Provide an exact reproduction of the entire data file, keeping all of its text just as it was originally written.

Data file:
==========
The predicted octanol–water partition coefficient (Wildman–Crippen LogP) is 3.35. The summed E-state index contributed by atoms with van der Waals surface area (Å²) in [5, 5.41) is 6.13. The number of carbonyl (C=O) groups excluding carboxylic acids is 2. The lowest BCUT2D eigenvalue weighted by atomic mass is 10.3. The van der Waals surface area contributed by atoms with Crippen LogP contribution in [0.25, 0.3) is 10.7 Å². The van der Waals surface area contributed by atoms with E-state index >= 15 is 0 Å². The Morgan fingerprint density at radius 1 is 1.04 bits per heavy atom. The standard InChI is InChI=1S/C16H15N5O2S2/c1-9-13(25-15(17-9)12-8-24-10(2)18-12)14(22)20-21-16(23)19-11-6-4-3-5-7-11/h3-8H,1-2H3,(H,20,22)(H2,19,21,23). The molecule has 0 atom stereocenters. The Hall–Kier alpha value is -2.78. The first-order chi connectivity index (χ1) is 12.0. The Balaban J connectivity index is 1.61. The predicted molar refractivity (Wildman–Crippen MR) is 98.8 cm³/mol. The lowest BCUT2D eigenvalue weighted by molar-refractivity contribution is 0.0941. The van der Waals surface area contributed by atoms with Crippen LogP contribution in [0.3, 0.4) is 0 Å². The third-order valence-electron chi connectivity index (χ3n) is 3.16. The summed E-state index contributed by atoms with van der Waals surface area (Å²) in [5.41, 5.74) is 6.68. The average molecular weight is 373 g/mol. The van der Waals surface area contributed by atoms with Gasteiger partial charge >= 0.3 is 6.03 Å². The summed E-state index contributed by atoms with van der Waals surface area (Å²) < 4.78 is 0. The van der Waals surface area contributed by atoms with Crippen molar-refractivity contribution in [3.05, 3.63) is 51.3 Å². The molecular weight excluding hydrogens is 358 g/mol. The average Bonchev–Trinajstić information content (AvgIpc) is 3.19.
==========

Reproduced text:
The predicted octanol–water partition coefficient (Wildman–Crippen LogP) is 3.35. The summed E-state index contributed by atoms with van der Waals surface area (Å²) in [5, 5.41) is 6.13. The number of carbonyl (C=O) groups excluding carboxylic acids is 2. The lowest BCUT2D eigenvalue weighted by atomic mass is 10.3. The van der Waals surface area contributed by atoms with Crippen LogP contribution in [0.25, 0.3) is 10.7 Å². The van der Waals surface area contributed by atoms with E-state index >= 15 is 0 Å². The Morgan fingerprint density at radius 1 is 1.04 bits per heavy atom. The standard InChI is InChI=1S/C16H15N5O2S2/c1-9-13(25-15(17-9)12-8-24-10(2)18-12)14(22)20-21-16(23)19-11-6-4-3-5-7-11/h3-8H,1-2H3,(H,20,22)(H2,19,21,23). The molecule has 0 atom stereocenters. The Hall–Kier alpha value is -2.78. The first-order chi connectivity index (χ1) is 12.0. The Balaban J connectivity index is 1.61. The predicted molar refractivity (Wildman–Crippen MR) is 98.8 cm³/mol. The lowest BCUT2D eigenvalue weighted by molar-refractivity contribution is 0.0941. The van der Waals surface area contributed by atoms with Crippen LogP contribution in [0.3, 0.4) is 0 Å². The third-order valence-electron chi connectivity index (χ3n) is 3.16. The summed E-state index contributed by atoms with van der Waals surface area (Å²) in [5.41, 5.74) is 6.68. The average molecular weight is 373 g/mol. The van der Waals surface area contributed by atoms with Gasteiger partial charge >= 0.3 is 6.03 Å². The summed E-state index contributed by atoms with van der Waals surface area (Å²) < 4.78 is 0. The van der Waals surface area contributed by atoms with Crippen molar-refractivity contribution in [3.05, 3.63) is 51.3 Å². The molecular weight excluding hydrogens is 358 g/mol. The average Bonchev–Trinajstić information content (AvgIpc) is 3.19.